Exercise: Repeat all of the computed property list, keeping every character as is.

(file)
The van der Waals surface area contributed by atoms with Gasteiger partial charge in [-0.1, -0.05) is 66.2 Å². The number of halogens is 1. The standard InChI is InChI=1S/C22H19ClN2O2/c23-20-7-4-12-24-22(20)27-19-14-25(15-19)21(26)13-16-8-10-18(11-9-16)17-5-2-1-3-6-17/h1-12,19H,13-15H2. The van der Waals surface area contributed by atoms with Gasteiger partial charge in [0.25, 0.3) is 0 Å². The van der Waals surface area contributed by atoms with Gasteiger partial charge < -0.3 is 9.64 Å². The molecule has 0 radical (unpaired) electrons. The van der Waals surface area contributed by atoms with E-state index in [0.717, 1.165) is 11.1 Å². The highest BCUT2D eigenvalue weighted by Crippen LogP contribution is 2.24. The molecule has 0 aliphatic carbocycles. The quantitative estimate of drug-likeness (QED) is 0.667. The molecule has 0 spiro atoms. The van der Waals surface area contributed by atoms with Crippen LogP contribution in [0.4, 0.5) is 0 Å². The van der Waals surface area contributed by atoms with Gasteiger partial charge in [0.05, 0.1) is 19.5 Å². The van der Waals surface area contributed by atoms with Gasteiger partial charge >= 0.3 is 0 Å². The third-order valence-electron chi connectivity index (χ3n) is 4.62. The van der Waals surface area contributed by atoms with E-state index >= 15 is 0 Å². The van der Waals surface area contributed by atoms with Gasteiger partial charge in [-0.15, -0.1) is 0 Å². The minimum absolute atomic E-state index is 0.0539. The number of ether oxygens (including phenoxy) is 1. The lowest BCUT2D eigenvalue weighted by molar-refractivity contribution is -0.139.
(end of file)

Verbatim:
The van der Waals surface area contributed by atoms with Gasteiger partial charge in [-0.1, -0.05) is 66.2 Å². The number of halogens is 1. The standard InChI is InChI=1S/C22H19ClN2O2/c23-20-7-4-12-24-22(20)27-19-14-25(15-19)21(26)13-16-8-10-18(11-9-16)17-5-2-1-3-6-17/h1-12,19H,13-15H2. The van der Waals surface area contributed by atoms with Gasteiger partial charge in [0.25, 0.3) is 0 Å². The van der Waals surface area contributed by atoms with Gasteiger partial charge < -0.3 is 9.64 Å². The molecule has 0 radical (unpaired) electrons. The van der Waals surface area contributed by atoms with E-state index in [0.717, 1.165) is 11.1 Å². The highest BCUT2D eigenvalue weighted by Crippen LogP contribution is 2.24. The molecule has 0 aliphatic carbocycles. The quantitative estimate of drug-likeness (QED) is 0.667. The molecule has 0 spiro atoms. The van der Waals surface area contributed by atoms with Crippen LogP contribution in [0.4, 0.5) is 0 Å². The van der Waals surface area contributed by atoms with Gasteiger partial charge in [0.05, 0.1) is 19.5 Å². The van der Waals surface area contributed by atoms with Gasteiger partial charge >= 0.3 is 0 Å². The third-order valence-electron chi connectivity index (χ3n) is 4.62. The van der Waals surface area contributed by atoms with E-state index >= 15 is 0 Å². The van der Waals surface area contributed by atoms with Gasteiger partial charge in [-0.15, -0.1) is 0 Å². The minimum absolute atomic E-state index is 0.0539. The number of ether oxygens (including phenoxy) is 1. The lowest BCUT2D eigenvalue weighted by molar-refractivity contribution is -0.139.